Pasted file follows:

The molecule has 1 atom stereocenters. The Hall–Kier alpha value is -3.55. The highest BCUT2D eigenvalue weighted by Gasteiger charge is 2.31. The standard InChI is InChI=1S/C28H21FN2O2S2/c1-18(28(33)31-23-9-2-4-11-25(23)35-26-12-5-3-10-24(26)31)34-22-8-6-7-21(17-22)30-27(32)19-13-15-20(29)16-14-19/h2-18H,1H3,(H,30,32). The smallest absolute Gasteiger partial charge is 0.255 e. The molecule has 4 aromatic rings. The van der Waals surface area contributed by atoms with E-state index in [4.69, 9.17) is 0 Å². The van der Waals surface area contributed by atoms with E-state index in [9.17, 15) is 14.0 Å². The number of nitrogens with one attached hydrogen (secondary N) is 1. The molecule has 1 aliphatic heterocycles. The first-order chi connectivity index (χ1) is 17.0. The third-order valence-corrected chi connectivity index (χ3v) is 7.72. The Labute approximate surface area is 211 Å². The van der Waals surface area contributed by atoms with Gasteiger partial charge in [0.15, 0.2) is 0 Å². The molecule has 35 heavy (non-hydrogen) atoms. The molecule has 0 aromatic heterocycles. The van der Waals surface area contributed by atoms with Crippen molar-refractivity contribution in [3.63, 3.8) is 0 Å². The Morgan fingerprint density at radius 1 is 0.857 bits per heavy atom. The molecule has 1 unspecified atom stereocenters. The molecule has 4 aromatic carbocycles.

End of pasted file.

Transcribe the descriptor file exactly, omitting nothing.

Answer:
The molecule has 1 atom stereocenters. The Hall–Kier alpha value is -3.55. The highest BCUT2D eigenvalue weighted by Gasteiger charge is 2.31. The standard InChI is InChI=1S/C28H21FN2O2S2/c1-18(28(33)31-23-9-2-4-11-25(23)35-26-12-5-3-10-24(26)31)34-22-8-6-7-21(17-22)30-27(32)19-13-15-20(29)16-14-19/h2-18H,1H3,(H,30,32). The smallest absolute Gasteiger partial charge is 0.255 e. The molecule has 4 aromatic rings. The van der Waals surface area contributed by atoms with E-state index in [4.69, 9.17) is 0 Å². The van der Waals surface area contributed by atoms with E-state index in [9.17, 15) is 14.0 Å². The number of nitrogens with one attached hydrogen (secondary N) is 1. The molecule has 1 aliphatic heterocycles. The first-order chi connectivity index (χ1) is 17.0. The third-order valence-corrected chi connectivity index (χ3v) is 7.72. The Labute approximate surface area is 211 Å². The van der Waals surface area contributed by atoms with Gasteiger partial charge in [0.15, 0.2) is 0 Å². The molecule has 35 heavy (non-hydrogen) atoms. The molecule has 0 aromatic heterocycles. The van der Waals surface area contributed by atoms with Crippen molar-refractivity contribution in [3.63, 3.8) is 0 Å². The Morgan fingerprint density at radius 1 is 0.857 bits per heavy atom. The molecule has 1 unspecified atom stereocenters. The molecule has 4 aromatic carbocycles.